Spotify's US Launch Approaches; Which Music Service Are You?



Music fans in the United States don't have a lot to envy of their European brothers and sisters, at least unless they're big fans of Abba or the kind of sticky, glitter-covered dance-pop that usually just makes me really want to leave the youth hostel and brush my teeth. One exception: Spotify, a music service that allows users to stream music for free, supported by radio-like advertising. The service's long-delayed US launch has been delayed by fights with labels, but the Wall Street Journal reports some recent successes ahead of a rumored July launch in America.

This is just in time for Spotify to stop being interesting, now that they've begun drastically limiting the amount of free, advertising-supported music (NOTE: this is their business model) their users can listen to.

So the good news is that we'll have Spotify after all, and you can tell your penpal to shove it. The bad news is that it's basically going to be Napster. It joins a million other ways of finding and consuming music in the United States, including:

iTunes. Congratulations: You are impossible to get a handle on from your music consumption patterns. You might be an Apple fan who's used iTunes since it was called SoundJam and once bought a CD burner for $600; you might have bought your first computer yesterday.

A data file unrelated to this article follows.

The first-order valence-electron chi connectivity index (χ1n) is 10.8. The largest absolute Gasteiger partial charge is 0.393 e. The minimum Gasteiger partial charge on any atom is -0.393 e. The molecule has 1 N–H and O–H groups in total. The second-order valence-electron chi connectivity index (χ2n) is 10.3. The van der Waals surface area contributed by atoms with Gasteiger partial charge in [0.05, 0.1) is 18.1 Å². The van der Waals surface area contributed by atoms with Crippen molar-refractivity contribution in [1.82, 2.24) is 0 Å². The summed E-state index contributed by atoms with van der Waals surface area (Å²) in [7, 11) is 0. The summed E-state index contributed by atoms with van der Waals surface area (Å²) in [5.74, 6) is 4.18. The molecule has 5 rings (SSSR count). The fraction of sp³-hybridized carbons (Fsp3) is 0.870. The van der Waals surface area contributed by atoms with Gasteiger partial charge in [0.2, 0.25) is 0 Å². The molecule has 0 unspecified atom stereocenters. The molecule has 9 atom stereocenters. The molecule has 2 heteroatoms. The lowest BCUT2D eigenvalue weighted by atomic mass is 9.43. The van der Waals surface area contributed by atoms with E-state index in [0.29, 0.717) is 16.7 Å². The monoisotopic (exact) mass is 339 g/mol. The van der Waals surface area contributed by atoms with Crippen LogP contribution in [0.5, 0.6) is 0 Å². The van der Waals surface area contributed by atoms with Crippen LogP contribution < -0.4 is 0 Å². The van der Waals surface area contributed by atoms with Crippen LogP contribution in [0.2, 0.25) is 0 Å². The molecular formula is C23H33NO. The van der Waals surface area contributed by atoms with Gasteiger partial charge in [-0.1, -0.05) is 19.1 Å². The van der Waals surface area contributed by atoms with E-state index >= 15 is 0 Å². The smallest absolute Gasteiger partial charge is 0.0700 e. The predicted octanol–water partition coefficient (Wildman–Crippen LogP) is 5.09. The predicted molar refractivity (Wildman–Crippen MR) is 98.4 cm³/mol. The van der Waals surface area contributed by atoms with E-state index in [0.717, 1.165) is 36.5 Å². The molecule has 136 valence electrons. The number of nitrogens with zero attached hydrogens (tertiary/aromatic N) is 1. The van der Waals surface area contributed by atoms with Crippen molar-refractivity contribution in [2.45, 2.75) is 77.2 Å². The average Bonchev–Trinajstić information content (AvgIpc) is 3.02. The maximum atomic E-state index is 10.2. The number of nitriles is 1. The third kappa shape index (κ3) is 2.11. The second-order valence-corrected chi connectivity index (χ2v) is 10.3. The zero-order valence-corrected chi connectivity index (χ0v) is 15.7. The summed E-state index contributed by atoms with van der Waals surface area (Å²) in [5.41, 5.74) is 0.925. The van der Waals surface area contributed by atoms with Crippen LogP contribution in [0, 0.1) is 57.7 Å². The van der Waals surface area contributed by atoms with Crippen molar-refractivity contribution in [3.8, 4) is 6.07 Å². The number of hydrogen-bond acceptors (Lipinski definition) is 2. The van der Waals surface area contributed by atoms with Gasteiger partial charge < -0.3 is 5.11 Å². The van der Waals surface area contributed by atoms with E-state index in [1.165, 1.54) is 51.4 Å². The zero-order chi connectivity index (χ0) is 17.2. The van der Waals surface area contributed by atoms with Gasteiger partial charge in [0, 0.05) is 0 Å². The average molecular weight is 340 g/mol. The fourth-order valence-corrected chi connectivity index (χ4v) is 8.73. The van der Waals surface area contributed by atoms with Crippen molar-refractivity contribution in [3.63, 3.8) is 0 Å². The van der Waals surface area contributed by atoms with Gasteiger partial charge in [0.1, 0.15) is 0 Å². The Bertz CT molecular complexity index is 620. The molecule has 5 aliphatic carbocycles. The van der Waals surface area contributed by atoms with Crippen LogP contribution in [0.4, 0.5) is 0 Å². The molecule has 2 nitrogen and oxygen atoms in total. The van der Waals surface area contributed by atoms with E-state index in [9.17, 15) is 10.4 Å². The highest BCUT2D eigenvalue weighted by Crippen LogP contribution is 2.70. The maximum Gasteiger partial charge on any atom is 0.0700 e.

Only one thing is clear: If you don't properly tag your library, I can't be friends with you. Not won't, can't. I'm sorry.

Rhapsody. You once bought a CD burner for $600 and then installed it. When the iPhone came out, you thought, "I can't wait until the open-source equivalent comes out and I can do some real work with one," and then you left a comment to that effect on Slashdot, which was modded up to +5 insightful.

People who use Rhapsody are a lot like Apple fans who once used SoundJam, in that they're likely to tell you, whether you want to know or not, exactly why you should be using Rhapsody instead of what you're using now.

Amazon MP3. Someone has tipped you off to the fact that Amazon is pricing their new albums seemingly at random. You bought My Beautiful Dark Twisted Fantasy for $2.99, your Codes and Keys receipt had "Don't worry, we'll catch you later" scribbled across the bottom, and the last Strokes album arrived with a Three Wolf Moon shirt wrapped around it. But I have it from a reliable source that the last guy who bought Smashmouth's Astrolounge had to remortgage his house.

Napster. You work for Best Buy.

Pandora. You work at a desk (but not at Best Buy.)

Zune Marketplace. Somebody bought you a Zune? Maybe at Best Buy?

Spotify. You aren't aware that Napster (and Rhapsody!) carried Robbie Williams's Rudebox.

KaZaA. You have a bunch of vaguely racist novelty songs on your computer, all of them mistagged as Weird Al; your copy of "Teenage Dirtbag" is apparently performed by Weezer. Your malware has become sentient.

You don't know how to spell KaZaA.


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